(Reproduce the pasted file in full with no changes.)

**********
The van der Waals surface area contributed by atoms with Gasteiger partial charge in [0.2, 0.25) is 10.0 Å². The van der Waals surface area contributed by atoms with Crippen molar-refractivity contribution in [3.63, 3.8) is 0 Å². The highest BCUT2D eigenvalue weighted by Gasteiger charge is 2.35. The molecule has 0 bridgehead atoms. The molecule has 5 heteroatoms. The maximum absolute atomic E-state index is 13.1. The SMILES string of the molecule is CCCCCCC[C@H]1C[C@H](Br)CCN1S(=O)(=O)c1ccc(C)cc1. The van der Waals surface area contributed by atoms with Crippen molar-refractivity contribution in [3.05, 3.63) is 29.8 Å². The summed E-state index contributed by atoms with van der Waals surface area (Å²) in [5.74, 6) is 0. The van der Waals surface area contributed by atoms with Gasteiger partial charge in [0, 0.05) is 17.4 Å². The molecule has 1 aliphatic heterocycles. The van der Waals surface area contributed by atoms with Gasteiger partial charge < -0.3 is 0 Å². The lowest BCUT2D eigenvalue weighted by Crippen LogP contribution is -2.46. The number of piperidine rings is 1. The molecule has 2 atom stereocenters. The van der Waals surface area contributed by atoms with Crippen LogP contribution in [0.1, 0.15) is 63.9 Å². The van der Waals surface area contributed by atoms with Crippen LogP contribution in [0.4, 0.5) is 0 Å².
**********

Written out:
The van der Waals surface area contributed by atoms with Gasteiger partial charge in [0.2, 0.25) is 10.0 Å². The van der Waals surface area contributed by atoms with Crippen molar-refractivity contribution in [3.63, 3.8) is 0 Å². The highest BCUT2D eigenvalue weighted by Gasteiger charge is 2.35. The molecule has 0 bridgehead atoms. The molecule has 5 heteroatoms. The maximum absolute atomic E-state index is 13.1. The SMILES string of the molecule is CCCCCCC[C@H]1C[C@H](Br)CCN1S(=O)(=O)c1ccc(C)cc1. The van der Waals surface area contributed by atoms with Crippen molar-refractivity contribution in [3.05, 3.63) is 29.8 Å². The summed E-state index contributed by atoms with van der Waals surface area (Å²) in [5.74, 6) is 0. The van der Waals surface area contributed by atoms with Gasteiger partial charge in [0, 0.05) is 17.4 Å². The molecule has 1 aliphatic heterocycles. The van der Waals surface area contributed by atoms with Gasteiger partial charge < -0.3 is 0 Å². The lowest BCUT2D eigenvalue weighted by Crippen LogP contribution is -2.46. The number of piperidine rings is 1. The molecule has 2 atom stereocenters. The van der Waals surface area contributed by atoms with Crippen LogP contribution in [0.1, 0.15) is 63.9 Å². The van der Waals surface area contributed by atoms with Crippen LogP contribution in [0.4, 0.5) is 0 Å².